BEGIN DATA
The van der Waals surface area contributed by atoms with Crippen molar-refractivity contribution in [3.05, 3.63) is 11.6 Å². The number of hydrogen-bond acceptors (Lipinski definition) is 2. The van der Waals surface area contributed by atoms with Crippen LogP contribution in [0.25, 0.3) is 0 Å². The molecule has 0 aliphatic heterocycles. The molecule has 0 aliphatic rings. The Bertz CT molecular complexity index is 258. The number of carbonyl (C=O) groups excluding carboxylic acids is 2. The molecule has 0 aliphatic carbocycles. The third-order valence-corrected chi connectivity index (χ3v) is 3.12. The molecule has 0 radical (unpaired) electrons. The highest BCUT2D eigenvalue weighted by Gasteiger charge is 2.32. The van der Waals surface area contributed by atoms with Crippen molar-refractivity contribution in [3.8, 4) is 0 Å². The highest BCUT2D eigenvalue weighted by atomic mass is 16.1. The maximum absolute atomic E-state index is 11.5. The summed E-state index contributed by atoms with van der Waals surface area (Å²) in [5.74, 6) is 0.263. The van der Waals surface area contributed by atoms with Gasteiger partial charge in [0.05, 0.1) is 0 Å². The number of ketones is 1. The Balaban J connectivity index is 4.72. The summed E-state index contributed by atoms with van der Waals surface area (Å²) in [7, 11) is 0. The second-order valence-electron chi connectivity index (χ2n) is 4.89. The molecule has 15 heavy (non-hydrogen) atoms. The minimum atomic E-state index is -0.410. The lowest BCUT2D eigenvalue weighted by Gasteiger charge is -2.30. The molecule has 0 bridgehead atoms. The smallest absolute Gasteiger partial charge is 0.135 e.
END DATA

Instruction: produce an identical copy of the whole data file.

The van der Waals surface area contributed by atoms with Crippen molar-refractivity contribution in [3.05, 3.63) is 11.6 Å². The number of hydrogen-bond acceptors (Lipinski definition) is 2. The van der Waals surface area contributed by atoms with Crippen LogP contribution in [0.25, 0.3) is 0 Å². The molecule has 0 aliphatic heterocycles. The molecule has 0 aliphatic rings. The Bertz CT molecular complexity index is 258. The number of carbonyl (C=O) groups excluding carboxylic acids is 2. The molecule has 0 aliphatic carbocycles. The third-order valence-corrected chi connectivity index (χ3v) is 3.12. The molecule has 0 radical (unpaired) electrons. The highest BCUT2D eigenvalue weighted by Gasteiger charge is 2.32. The van der Waals surface area contributed by atoms with Crippen molar-refractivity contribution in [3.8, 4) is 0 Å². The highest BCUT2D eigenvalue weighted by atomic mass is 16.1. The maximum absolute atomic E-state index is 11.5. The summed E-state index contributed by atoms with van der Waals surface area (Å²) in [5.74, 6) is 0.263. The van der Waals surface area contributed by atoms with Gasteiger partial charge in [0.05, 0.1) is 0 Å². The number of ketones is 1. The Balaban J connectivity index is 4.72. The summed E-state index contributed by atoms with van der Waals surface area (Å²) in [7, 11) is 0. The second-order valence-electron chi connectivity index (χ2n) is 4.89. The molecule has 15 heavy (non-hydrogen) atoms. The minimum atomic E-state index is -0.410. The lowest BCUT2D eigenvalue weighted by Gasteiger charge is -2.30. The molecule has 0 bridgehead atoms. The smallest absolute Gasteiger partial charge is 0.135 e.